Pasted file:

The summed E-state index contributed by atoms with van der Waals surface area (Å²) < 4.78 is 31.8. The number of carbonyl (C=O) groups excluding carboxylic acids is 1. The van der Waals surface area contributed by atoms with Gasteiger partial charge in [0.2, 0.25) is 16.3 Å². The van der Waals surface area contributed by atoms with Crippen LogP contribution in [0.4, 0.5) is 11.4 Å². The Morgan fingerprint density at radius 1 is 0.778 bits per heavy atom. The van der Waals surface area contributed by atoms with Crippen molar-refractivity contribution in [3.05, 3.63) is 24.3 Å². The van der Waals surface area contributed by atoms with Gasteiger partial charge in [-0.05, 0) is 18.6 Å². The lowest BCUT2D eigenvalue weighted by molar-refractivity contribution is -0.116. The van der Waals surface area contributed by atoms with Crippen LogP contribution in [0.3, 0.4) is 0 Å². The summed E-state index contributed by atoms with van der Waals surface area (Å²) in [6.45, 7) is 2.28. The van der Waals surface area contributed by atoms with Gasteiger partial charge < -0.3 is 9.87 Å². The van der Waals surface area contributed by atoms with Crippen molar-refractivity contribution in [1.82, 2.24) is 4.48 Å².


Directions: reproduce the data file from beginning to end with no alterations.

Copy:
The summed E-state index contributed by atoms with van der Waals surface area (Å²) < 4.78 is 31.8. The number of carbonyl (C=O) groups excluding carboxylic acids is 1. The van der Waals surface area contributed by atoms with Gasteiger partial charge in [0.2, 0.25) is 16.3 Å². The van der Waals surface area contributed by atoms with Crippen LogP contribution in [0.4, 0.5) is 11.4 Å². The Morgan fingerprint density at radius 1 is 0.778 bits per heavy atom. The van der Waals surface area contributed by atoms with Crippen molar-refractivity contribution in [3.05, 3.63) is 24.3 Å². The van der Waals surface area contributed by atoms with Gasteiger partial charge in [-0.05, 0) is 18.6 Å². The lowest BCUT2D eigenvalue weighted by molar-refractivity contribution is -0.116. The van der Waals surface area contributed by atoms with Crippen LogP contribution in [0.3, 0.4) is 0 Å². The summed E-state index contributed by atoms with van der Waals surface area (Å²) in [6.45, 7) is 2.28. The van der Waals surface area contributed by atoms with Gasteiger partial charge < -0.3 is 9.87 Å². The van der Waals surface area contributed by atoms with Crippen molar-refractivity contribution in [1.82, 2.24) is 4.48 Å².